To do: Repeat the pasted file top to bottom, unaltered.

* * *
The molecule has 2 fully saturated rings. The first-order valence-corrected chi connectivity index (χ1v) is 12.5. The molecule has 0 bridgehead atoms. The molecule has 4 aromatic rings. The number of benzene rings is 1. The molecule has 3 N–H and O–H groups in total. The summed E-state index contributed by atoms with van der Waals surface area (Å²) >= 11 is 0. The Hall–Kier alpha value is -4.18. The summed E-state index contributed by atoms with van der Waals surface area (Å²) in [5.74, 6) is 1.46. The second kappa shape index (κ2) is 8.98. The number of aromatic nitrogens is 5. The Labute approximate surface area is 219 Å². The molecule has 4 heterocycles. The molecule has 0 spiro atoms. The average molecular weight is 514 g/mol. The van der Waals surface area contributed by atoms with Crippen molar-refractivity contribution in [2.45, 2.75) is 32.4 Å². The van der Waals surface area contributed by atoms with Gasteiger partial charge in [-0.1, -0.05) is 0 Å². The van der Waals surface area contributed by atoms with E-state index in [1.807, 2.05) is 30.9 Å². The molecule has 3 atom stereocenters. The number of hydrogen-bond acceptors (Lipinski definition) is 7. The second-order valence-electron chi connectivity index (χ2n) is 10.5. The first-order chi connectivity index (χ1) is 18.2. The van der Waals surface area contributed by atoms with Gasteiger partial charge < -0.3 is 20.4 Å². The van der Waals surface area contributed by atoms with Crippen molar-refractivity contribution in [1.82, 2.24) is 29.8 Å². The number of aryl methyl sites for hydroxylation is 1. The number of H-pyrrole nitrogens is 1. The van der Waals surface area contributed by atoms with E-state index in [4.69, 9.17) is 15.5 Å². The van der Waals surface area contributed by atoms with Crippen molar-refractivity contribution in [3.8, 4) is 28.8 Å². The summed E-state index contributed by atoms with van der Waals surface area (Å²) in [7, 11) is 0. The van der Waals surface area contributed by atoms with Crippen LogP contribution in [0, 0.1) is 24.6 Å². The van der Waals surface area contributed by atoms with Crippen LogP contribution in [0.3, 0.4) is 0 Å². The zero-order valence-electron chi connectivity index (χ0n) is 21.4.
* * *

The molecule has 2 fully saturated rings. The first-order valence-corrected chi connectivity index (χ1v) is 12.5. The molecule has 0 bridgehead atoms. The molecule has 4 aromatic rings. The number of benzene rings is 1. The molecule has 3 N–H and O–H groups in total. The summed E-state index contributed by atoms with van der Waals surface area (Å²) >= 11 is 0. The Hall–Kier alpha value is -4.18. The summed E-state index contributed by atoms with van der Waals surface area (Å²) in [5.74, 6) is 1.46. The second kappa shape index (κ2) is 8.98. The number of aromatic nitrogens is 5. The Labute approximate surface area is 219 Å². The molecule has 4 heterocycles. The molecule has 0 spiro atoms. The average molecular weight is 514 g/mol. The van der Waals surface area contributed by atoms with Crippen molar-refractivity contribution in [2.45, 2.75) is 32.4 Å². The van der Waals surface area contributed by atoms with Gasteiger partial charge in [-0.1, -0.05) is 0 Å². The van der Waals surface area contributed by atoms with E-state index in [1.807, 2.05) is 30.9 Å². The molecule has 3 atom stereocenters. The number of hydrogen-bond acceptors (Lipinski definition) is 7. The second-order valence-electron chi connectivity index (χ2n) is 10.5. The first-order chi connectivity index (χ1) is 18.2. The van der Waals surface area contributed by atoms with Gasteiger partial charge < -0.3 is 20.4 Å². The van der Waals surface area contributed by atoms with Crippen molar-refractivity contribution in [1.82, 2.24) is 29.8 Å². The number of aryl methyl sites for hydroxylation is 1. The number of H-pyrrole nitrogens is 1. The van der Waals surface area contributed by atoms with E-state index in [4.69, 9.17) is 15.5 Å². The van der Waals surface area contributed by atoms with Crippen molar-refractivity contribution in [3.8, 4) is 28.8 Å². The summed E-state index contributed by atoms with van der Waals surface area (Å²) in [7, 11) is 0. The van der Waals surface area contributed by atoms with Crippen LogP contribution in [0, 0.1) is 24.6 Å². The van der Waals surface area contributed by atoms with Crippen LogP contribution in [0.3, 0.4) is 0 Å². The zero-order valence-electron chi connectivity index (χ0n) is 21.4.